1Elizabeth R. Sowell PhD, 1Kevin D. Tessner,
1Paul M. Thompson PhD, 1Katherine L. Narr,
2Tyrone D. Cannon PhD, 1Arthur W. Toga PhD
1Laboratory of Neuro Imaging, Brain Mapping Division, Department of Neurology, UCLA School of Medicine
2Departments of Psychology, Psychiatry, and Human Genetics, UCLA
In a recent study of brain maturation between adolescence and adulthood, we observed a highly consistent inverse relationship between cortical thinning and radial expansion of the brain primarily in dorsal frontal regions (1). Specifically, we found that regions of greatest brain growth spatially and temporally corresponded to regions of greatest cortical thinning. These findings lead us to speculate we might see an opposite relationship between brain surface extent and gray matter thinning during normal aging when degenerative processes (i.e., atrophy) are more prominent.
We studied a group of 25 normally developing children and adolescents (mean age 11.1 years) and another group of 20 middle aged adults (mean age 48.2 years) using high-resolution MRI. Image data sets were linearly transformed into standard space and tissue segmented, and sulcal boundaries were drawn on the surface renderings of each individual's brain. Elastic deformation maps were used to encode gyral patterns and drive each individual's cortical anatomy into a group average (i.e., young, old). Gray matter density at each point on the cortical surface was estimated for each individual (2) as was radial expansion/contraction, quantified by creating a measure of the distance from the center (DFC) of the brain to each cortical surface point. Statistical maps of correlations between DFC and gray matter density at each cortical surface point were created for the younger and older groups. Differences between the statistical maps for each group were evaluated.
Relationships between DFC and gray matter density were strongly negative over vast areas of dorsal frontal and parietal cortex in the children and adolescents, such that greater brain surface expansion (i.e. growth) was related to lower gray matter density. A drastic alteration in this pattern was observed in the older group where positive relationships between DFC and gray matter density were observed in dorsolateral prefrontal cortex bilaterally. Specifically, in these regions shrinkage or contraction of the cortical surface was associated with thinning of the cortex. Negative relationships between DFC and gray matter density were also observed in this group, but only in the lateral, posterior temporo-parietal junction. Notably, this was the only region that showed small positive correlations between DFC and gray matter density in the younger group.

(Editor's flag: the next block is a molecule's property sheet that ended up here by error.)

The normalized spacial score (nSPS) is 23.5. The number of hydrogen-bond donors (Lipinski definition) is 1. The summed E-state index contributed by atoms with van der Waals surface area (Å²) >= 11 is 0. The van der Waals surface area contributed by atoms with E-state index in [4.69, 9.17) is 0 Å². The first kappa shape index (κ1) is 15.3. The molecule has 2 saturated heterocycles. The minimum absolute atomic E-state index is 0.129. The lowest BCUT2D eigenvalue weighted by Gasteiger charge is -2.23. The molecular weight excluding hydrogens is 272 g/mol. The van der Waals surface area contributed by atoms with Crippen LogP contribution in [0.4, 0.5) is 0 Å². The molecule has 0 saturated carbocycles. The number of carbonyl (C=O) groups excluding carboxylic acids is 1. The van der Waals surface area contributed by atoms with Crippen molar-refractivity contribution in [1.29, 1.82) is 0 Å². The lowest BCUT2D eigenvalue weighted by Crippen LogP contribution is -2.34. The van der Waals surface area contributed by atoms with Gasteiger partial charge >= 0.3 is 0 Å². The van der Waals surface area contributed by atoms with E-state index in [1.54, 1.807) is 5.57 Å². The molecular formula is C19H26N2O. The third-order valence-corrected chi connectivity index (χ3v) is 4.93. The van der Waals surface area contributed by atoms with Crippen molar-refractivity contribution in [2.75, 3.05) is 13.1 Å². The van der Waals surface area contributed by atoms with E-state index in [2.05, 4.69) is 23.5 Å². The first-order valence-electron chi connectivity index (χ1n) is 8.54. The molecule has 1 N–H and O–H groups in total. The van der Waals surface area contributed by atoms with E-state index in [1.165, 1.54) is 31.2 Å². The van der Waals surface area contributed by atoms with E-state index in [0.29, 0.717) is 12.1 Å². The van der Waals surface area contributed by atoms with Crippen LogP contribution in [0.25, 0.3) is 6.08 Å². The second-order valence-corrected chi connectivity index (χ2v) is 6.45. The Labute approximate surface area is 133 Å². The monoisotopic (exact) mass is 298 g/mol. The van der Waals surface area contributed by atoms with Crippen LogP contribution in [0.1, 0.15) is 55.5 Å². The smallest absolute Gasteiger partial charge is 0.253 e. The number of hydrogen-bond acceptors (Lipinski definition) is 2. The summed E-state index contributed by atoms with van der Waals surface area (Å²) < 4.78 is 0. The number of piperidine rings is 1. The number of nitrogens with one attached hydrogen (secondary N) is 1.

As predicted cortical thinning is associated with shrinkage or contraction of the cortical surface, at least in dorsolateral prefrontal regions, probably as a result of normal atrophic processes. This is a reversal of the pattern observed much earlier in life where progressive cellular maturational events, such as increased myelination, result in the appearance of thinning gray matter with concomitant brain surface expansion (i.e., growth). These results suggest that the changes observed during adolescence are a distinct process that is inverse to the atrophic change observed during normal aging.
References.  E. R. Sowell, P.M. Thompson, K.D. Tessner, and A. W. Toga [submitted], : P. M. Thompson et al., Cereb Cortex 11, 1-16 (2001).
Paul Thompson, Ph.D.
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